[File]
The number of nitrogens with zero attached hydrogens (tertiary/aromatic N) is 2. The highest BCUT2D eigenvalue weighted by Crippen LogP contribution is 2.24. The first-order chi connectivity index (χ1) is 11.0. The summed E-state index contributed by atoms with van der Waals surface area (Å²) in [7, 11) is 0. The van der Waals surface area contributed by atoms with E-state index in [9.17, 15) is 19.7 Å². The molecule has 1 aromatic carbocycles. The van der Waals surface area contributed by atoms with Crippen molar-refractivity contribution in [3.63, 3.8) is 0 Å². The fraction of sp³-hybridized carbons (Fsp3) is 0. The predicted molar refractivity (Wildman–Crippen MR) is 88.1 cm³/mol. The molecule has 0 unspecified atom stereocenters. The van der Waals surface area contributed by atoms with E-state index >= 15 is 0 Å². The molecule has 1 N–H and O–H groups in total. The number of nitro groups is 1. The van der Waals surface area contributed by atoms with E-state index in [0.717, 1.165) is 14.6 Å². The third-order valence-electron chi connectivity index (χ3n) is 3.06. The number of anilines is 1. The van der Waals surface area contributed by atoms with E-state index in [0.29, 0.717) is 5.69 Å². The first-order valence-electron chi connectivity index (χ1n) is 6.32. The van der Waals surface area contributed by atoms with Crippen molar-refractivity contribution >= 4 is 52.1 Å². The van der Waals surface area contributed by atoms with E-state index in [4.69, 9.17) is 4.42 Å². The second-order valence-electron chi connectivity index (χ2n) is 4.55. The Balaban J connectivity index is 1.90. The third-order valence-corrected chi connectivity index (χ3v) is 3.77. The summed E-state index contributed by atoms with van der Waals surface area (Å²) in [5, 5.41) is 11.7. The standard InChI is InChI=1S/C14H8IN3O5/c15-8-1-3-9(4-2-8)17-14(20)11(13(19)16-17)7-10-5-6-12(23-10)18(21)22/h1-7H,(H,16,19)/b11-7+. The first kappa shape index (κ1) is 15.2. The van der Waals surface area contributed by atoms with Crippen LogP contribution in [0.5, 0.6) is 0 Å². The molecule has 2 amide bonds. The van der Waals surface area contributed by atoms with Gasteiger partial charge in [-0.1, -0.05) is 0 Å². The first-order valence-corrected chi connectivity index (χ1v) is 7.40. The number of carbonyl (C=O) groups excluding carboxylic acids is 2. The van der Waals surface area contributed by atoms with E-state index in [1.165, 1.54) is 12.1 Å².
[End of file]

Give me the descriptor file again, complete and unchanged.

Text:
The number of nitrogens with zero attached hydrogens (tertiary/aromatic N) is 2. The highest BCUT2D eigenvalue weighted by Crippen LogP contribution is 2.24. The first-order chi connectivity index (χ1) is 11.0. The summed E-state index contributed by atoms with van der Waals surface area (Å²) in [7, 11) is 0. The van der Waals surface area contributed by atoms with E-state index in [9.17, 15) is 19.7 Å². The molecule has 1 aromatic carbocycles. The van der Waals surface area contributed by atoms with Crippen molar-refractivity contribution in [3.63, 3.8) is 0 Å². The fraction of sp³-hybridized carbons (Fsp3) is 0. The predicted molar refractivity (Wildman–Crippen MR) is 88.1 cm³/mol. The molecule has 0 unspecified atom stereocenters. The van der Waals surface area contributed by atoms with E-state index >= 15 is 0 Å². The molecule has 1 N–H and O–H groups in total. The number of nitro groups is 1. The van der Waals surface area contributed by atoms with E-state index in [0.717, 1.165) is 14.6 Å². The third-order valence-electron chi connectivity index (χ3n) is 3.06. The number of anilines is 1. The van der Waals surface area contributed by atoms with E-state index in [0.29, 0.717) is 5.69 Å². The first-order valence-electron chi connectivity index (χ1n) is 6.32. The van der Waals surface area contributed by atoms with Crippen molar-refractivity contribution >= 4 is 52.1 Å². The van der Waals surface area contributed by atoms with E-state index in [4.69, 9.17) is 4.42 Å². The second-order valence-electron chi connectivity index (χ2n) is 4.55. The Balaban J connectivity index is 1.90. The third-order valence-corrected chi connectivity index (χ3v) is 3.77. The summed E-state index contributed by atoms with van der Waals surface area (Å²) in [5, 5.41) is 11.7. The standard InChI is InChI=1S/C14H8IN3O5/c15-8-1-3-9(4-2-8)17-14(20)11(13(19)16-17)7-10-5-6-12(23-10)18(21)22/h1-7H,(H,16,19)/b11-7+. The first kappa shape index (κ1) is 15.2. The van der Waals surface area contributed by atoms with Crippen LogP contribution in [0.5, 0.6) is 0 Å². The molecule has 2 amide bonds. The van der Waals surface area contributed by atoms with Gasteiger partial charge in [-0.1, -0.05) is 0 Å². The first-order valence-corrected chi connectivity index (χ1v) is 7.40. The number of carbonyl (C=O) groups excluding carboxylic acids is 2. The van der Waals surface area contributed by atoms with E-state index in [1.165, 1.54) is 12.1 Å².